- How have recent political events opened a space for new forms of academic activism, or for more politically engaged instantiations of disciplinary praxis? By the same token, how are anthropologists and other scholars of diverse identities and positions working in Latin America constrained in their representations of corruption at local, national, and global levels?
- How is white-collar corruption framed in this newest iteration? Does white-collar crime and corruption in Latin America share characteristics with white-collar crime and corruption in other developing, or developed, democracies?
With humility and sympathy given our own ongoing and current North American instantiations of corruption, we call on scholars of Latin America—from the region and beyond—to contribute to this special issue with ethnographic case studies, theoretical insights, and analyses of the social life of corruption in the region. At this time, the journal is only able to accept papers written in the English language.
Aretxaga, Begoña. 2003. “Maddening States.” Annual Review of Anthropology 32(2003), pp. 393-410.
Comaroff, Jean and John Comaroff, eds. Millenial Capitalism and the Culture of Neoliberalism. Durham: Duke University Press, pp. 1-56.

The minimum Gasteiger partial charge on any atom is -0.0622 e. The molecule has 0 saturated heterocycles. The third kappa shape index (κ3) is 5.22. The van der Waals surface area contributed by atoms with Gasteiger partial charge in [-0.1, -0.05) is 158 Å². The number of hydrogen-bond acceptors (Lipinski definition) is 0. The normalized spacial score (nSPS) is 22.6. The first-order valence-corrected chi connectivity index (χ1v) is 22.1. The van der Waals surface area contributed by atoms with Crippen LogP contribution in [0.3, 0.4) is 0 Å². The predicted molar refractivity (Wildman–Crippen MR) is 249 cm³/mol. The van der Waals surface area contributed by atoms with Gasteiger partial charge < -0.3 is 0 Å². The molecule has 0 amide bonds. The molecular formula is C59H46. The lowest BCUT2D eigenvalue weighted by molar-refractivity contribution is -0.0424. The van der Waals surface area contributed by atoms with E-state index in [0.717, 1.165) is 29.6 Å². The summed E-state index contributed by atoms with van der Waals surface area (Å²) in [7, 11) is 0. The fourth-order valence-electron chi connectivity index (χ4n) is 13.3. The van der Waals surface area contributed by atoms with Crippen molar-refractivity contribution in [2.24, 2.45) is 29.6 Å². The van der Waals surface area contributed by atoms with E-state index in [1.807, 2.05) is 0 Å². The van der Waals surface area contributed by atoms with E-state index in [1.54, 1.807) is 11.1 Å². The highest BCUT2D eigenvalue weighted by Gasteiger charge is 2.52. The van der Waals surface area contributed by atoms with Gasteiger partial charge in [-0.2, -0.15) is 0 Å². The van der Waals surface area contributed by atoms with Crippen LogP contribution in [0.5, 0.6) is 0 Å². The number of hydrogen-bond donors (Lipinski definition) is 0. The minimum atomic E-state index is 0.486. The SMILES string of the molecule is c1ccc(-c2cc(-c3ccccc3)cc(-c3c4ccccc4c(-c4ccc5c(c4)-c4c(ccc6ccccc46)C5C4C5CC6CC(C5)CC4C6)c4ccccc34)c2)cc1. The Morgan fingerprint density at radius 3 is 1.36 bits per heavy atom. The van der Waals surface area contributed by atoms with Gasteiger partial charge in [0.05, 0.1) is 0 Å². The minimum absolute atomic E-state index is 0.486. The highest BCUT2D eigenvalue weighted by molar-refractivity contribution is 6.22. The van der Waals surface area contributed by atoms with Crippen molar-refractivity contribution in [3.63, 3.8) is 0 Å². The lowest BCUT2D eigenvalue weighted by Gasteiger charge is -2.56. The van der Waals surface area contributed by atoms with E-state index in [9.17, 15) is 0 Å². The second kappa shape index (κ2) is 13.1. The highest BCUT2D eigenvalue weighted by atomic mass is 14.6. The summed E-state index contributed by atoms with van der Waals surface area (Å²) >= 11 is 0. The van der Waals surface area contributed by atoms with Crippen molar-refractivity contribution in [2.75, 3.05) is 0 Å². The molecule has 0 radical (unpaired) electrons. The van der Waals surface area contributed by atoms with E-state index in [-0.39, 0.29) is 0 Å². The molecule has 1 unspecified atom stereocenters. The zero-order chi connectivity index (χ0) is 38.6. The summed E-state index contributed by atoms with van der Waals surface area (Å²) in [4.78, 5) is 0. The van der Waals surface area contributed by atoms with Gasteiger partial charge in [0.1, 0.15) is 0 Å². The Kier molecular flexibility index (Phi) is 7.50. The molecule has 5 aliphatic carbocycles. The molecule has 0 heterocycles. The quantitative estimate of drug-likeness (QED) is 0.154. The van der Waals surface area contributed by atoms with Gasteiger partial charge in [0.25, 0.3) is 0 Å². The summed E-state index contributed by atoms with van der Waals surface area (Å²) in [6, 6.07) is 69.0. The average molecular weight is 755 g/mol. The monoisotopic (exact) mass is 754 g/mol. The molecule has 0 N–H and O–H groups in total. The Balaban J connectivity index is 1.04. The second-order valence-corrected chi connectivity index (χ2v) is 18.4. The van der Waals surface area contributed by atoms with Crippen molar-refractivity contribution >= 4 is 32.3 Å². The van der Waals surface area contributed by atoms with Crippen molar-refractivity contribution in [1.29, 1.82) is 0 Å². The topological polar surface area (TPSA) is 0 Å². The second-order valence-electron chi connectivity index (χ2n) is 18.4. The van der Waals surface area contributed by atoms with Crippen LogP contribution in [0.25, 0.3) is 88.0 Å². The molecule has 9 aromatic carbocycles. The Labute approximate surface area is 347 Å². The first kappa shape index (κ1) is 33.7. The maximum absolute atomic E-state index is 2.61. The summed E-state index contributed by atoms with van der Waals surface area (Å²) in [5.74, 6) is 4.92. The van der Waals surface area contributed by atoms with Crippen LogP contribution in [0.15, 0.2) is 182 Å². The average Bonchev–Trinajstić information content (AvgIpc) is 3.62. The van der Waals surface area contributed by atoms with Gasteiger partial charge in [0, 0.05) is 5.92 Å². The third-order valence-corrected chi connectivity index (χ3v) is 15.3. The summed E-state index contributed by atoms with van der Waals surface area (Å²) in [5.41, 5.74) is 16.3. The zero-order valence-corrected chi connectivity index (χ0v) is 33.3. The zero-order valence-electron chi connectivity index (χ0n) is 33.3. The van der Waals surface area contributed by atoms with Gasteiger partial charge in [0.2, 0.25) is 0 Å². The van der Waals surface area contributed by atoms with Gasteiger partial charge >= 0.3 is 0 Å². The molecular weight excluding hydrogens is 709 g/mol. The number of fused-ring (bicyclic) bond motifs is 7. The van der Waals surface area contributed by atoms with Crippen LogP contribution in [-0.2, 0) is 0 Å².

Darwin, Charles. 1959. The Voyage of the Beagle. Everyman’s Library. London: Dent, original 1839.
Drybread, Kristen. 2009. "Rights‐Bearing Street Kids: Icons of Hope and Despair in Brazil's Burgeoning Neoliberal State." Law & Policy 31(3): 330-350.
Goldstein, Donna M. 2012. How Corruption Kills: Pharmaceutical Crime, Mediated Representations, and Middle Class Anxiety in Argentina. City and Society 24(2): 218-239.
Submit 500-word abstracts to Donna Goldstein (email@example.com) and Kristen Drybread (firstname.lastname@example.org) by June 15, 2017. Special issue editors will make initial acceptance decisions. Once a decision made based on the merits of the abstract, authors will be invited to submit full papers of 8000 words or less by the deadline of November 15, 2017 for publication in the journal Culture, Theory and Critique (CTC) in the late Fall of 2018.
CTC uses the Scholar One website and will be uploaded to that system once accepted for review: ScholarOne http://mc.manuscriptcentral.com/rctc. All paper submissions will be subject to the normal double blind peer review processes at Culture, Theory and Critique. Essays should be no more than 8000 words, including notes and bibliography. Style guidelines can be found here: